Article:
This soybean crop is off to a great start with high organic matter, no-till residue from last year's corn, and adequate moisture. Healthy soil management benefits soils of all kinds, on all slopes, and in all cropping systems.
Soil Health This soybean crop is off to a great start with high organic matter, no-till residue from last year's corn, and adequate moisture. Healthy soil management benefits soils of all kinds, on all slopes, and in all cropping systems. © Paige Buck, USDA-NRCS Illinois

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Accelerating the Regenerative Revolution: The Nature Conservancy invests in agri-tech firms to speed progress against ambitious soil health goals

By establishing portfolio of emerging companies targeting soil health, TNC aims to prime the pump for sustainable innovation across investment sectors

As investor interest coalesces around the potential of emerging agricultural technology (‘agri-tech’) to boost the sustainability of global food systems, a pioneering initiative from The Nature Conservancy (TNC) aims to encourage cross-sector commitment to innovations that target the specific issue of soil health.

TNC has commenced investments in a series of emerging agri-tech solutions that have the potential to accelerate adoption of regenerative agriculture management practices for the benefit of farmers, soil health, climate and biodiversity. TNC works with iSelect to identify companies developing innovative solutions and invests via the iSelect Fund.  

Commenting on the significance of the effort, TNC’s Director of Agricultural Innovation Renée Vassilos said: “Deteriorating soil health underpins many of the agricultural challenges facing us this century - from climate and biodiversity, to food security and freshwater. No other sector impacts the ground beneath our feet to the extent agriculture currently does.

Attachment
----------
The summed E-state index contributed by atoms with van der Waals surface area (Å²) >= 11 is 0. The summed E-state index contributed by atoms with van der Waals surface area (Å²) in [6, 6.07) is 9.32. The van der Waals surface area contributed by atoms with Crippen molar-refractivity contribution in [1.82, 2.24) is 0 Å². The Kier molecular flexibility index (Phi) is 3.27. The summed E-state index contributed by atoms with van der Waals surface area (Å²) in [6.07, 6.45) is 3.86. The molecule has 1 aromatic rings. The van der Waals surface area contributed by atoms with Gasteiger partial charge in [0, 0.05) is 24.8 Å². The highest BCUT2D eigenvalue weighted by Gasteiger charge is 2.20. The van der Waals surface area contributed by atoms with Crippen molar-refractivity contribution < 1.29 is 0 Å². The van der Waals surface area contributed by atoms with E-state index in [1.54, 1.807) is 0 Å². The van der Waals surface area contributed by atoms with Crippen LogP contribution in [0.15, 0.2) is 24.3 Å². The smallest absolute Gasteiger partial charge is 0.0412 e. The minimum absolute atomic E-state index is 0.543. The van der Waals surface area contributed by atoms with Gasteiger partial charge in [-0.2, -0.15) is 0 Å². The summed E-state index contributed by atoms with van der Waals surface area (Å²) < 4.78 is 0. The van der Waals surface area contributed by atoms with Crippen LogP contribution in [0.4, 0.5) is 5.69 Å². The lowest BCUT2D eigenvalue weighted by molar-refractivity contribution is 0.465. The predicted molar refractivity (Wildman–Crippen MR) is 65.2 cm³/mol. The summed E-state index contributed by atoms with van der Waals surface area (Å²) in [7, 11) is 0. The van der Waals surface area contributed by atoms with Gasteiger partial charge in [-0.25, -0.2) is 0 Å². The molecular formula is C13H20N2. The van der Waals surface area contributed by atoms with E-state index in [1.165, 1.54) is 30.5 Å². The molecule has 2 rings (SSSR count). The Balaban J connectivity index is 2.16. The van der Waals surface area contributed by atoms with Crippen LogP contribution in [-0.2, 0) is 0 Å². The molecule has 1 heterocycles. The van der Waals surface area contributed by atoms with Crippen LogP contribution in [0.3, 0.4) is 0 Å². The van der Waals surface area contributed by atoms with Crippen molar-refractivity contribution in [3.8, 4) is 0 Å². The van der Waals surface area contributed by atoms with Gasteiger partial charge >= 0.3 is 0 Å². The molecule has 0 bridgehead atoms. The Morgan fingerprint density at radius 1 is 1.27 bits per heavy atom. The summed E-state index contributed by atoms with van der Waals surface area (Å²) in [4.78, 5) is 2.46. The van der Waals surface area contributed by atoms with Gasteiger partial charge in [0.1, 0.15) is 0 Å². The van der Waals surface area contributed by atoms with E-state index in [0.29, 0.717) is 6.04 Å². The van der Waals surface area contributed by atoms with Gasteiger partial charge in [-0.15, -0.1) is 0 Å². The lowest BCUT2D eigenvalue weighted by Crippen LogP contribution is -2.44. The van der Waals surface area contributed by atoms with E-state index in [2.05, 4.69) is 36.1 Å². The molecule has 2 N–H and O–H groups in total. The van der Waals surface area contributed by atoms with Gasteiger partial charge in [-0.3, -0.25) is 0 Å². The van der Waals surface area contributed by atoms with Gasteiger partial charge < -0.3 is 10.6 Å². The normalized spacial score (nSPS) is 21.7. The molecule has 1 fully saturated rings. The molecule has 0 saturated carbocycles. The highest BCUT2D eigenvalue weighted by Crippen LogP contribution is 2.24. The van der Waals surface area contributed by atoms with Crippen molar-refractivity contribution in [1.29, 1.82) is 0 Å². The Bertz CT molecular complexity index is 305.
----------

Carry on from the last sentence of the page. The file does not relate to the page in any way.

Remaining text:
“The science of soil health solutions is becoming more evident every day, but the pace of market-driven innovations has so far lagged the need for action. By putting our money where our mouth is we’re optimistic about the potential of our portfolio companies to accelerate solutions to the soil health challenge.”

TNC has invested in five emerging private companies that demonstrate strong potential to scale solutions across one or more of four priority areas of soil health: expanded use of cover crops; uptake of no-till practices; improved plant diversity achieved through cash crop rotations; and precise or more efficient crop input management. Initial investments include:

·       Growers Edge: A financial technology (fintech) company that delivers farm enterprise income assurance through data-driven products, solutions, and tools. The company reduces the financial exposure for farm operations adopting new technology or practices through warranty-backed crop plans and ag financing solutions.

·       Kula Bio The firm is developing a cost-effective biological nitrogen fertilizer that minimizes run-off. An alternative or partial replacement for synthetic nitrogen fertilizer has the potential for significant positive impact for farm profitability and the environment.